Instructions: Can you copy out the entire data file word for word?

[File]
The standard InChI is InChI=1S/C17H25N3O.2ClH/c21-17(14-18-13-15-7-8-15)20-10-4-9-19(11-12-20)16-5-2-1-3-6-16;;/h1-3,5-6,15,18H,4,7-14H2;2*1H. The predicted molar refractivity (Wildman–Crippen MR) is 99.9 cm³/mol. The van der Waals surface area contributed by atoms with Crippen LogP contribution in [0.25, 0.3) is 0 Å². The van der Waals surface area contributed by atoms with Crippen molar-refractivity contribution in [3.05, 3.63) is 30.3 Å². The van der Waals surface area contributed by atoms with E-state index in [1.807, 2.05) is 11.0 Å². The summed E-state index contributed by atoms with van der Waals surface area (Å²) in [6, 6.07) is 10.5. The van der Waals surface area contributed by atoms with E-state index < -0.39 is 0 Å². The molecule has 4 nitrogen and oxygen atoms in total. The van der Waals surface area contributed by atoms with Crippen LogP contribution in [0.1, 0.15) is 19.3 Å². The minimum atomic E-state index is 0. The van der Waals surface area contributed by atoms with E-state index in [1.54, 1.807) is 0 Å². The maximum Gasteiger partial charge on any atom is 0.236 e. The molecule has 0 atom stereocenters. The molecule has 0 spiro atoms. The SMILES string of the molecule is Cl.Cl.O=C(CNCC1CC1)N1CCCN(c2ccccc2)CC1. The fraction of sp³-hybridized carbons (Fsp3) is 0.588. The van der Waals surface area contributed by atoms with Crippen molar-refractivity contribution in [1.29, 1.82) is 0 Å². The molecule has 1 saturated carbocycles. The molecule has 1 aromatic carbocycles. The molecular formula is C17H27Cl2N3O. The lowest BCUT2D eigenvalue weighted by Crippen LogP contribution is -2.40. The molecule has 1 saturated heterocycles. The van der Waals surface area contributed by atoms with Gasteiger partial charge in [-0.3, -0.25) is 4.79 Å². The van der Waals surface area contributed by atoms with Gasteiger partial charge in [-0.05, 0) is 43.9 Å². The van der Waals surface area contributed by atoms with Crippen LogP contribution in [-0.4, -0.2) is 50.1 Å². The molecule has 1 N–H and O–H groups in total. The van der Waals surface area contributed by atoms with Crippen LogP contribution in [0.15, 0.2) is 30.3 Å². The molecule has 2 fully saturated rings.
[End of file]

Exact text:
The standard InChI is InChI=1S/C17H25N3O.2ClH/c21-17(14-18-13-15-7-8-15)20-10-4-9-19(11-12-20)16-5-2-1-3-6-16;;/h1-3,5-6,15,18H,4,7-14H2;2*1H. The predicted molar refractivity (Wildman–Crippen MR) is 99.9 cm³/mol. The van der Waals surface area contributed by atoms with Crippen LogP contribution in [0.25, 0.3) is 0 Å². The van der Waals surface area contributed by atoms with Crippen molar-refractivity contribution in [3.05, 3.63) is 30.3 Å². The van der Waals surface area contributed by atoms with E-state index in [1.807, 2.05) is 11.0 Å². The summed E-state index contributed by atoms with van der Waals surface area (Å²) in [6, 6.07) is 10.5. The van der Waals surface area contributed by atoms with E-state index < -0.39 is 0 Å². The molecule has 4 nitrogen and oxygen atoms in total. The van der Waals surface area contributed by atoms with Crippen LogP contribution in [0.1, 0.15) is 19.3 Å². The minimum atomic E-state index is 0. The van der Waals surface area contributed by atoms with E-state index in [1.54, 1.807) is 0 Å². The maximum Gasteiger partial charge on any atom is 0.236 e. The molecule has 0 atom stereocenters. The molecule has 0 spiro atoms. The SMILES string of the molecule is Cl.Cl.O=C(CNCC1CC1)N1CCCN(c2ccccc2)CC1. The fraction of sp³-hybridized carbons (Fsp3) is 0.588. The van der Waals surface area contributed by atoms with Crippen molar-refractivity contribution in [1.29, 1.82) is 0 Å². The molecule has 1 saturated carbocycles. The molecule has 1 aromatic carbocycles. The molecular formula is C17H27Cl2N3O. The lowest BCUT2D eigenvalue weighted by Crippen LogP contribution is -2.40. The molecule has 1 saturated heterocycles. The van der Waals surface area contributed by atoms with Gasteiger partial charge in [-0.3, -0.25) is 4.79 Å². The van der Waals surface area contributed by atoms with Gasteiger partial charge in [-0.05, 0) is 43.9 Å². The van der Waals surface area contributed by atoms with Crippen LogP contribution in [-0.4, -0.2) is 50.1 Å². The molecule has 1 N–H and O–H groups in total. The van der Waals surface area contributed by atoms with Crippen LogP contribution in [0.15, 0.2) is 30.3 Å². The molecule has 2 fully saturated rings.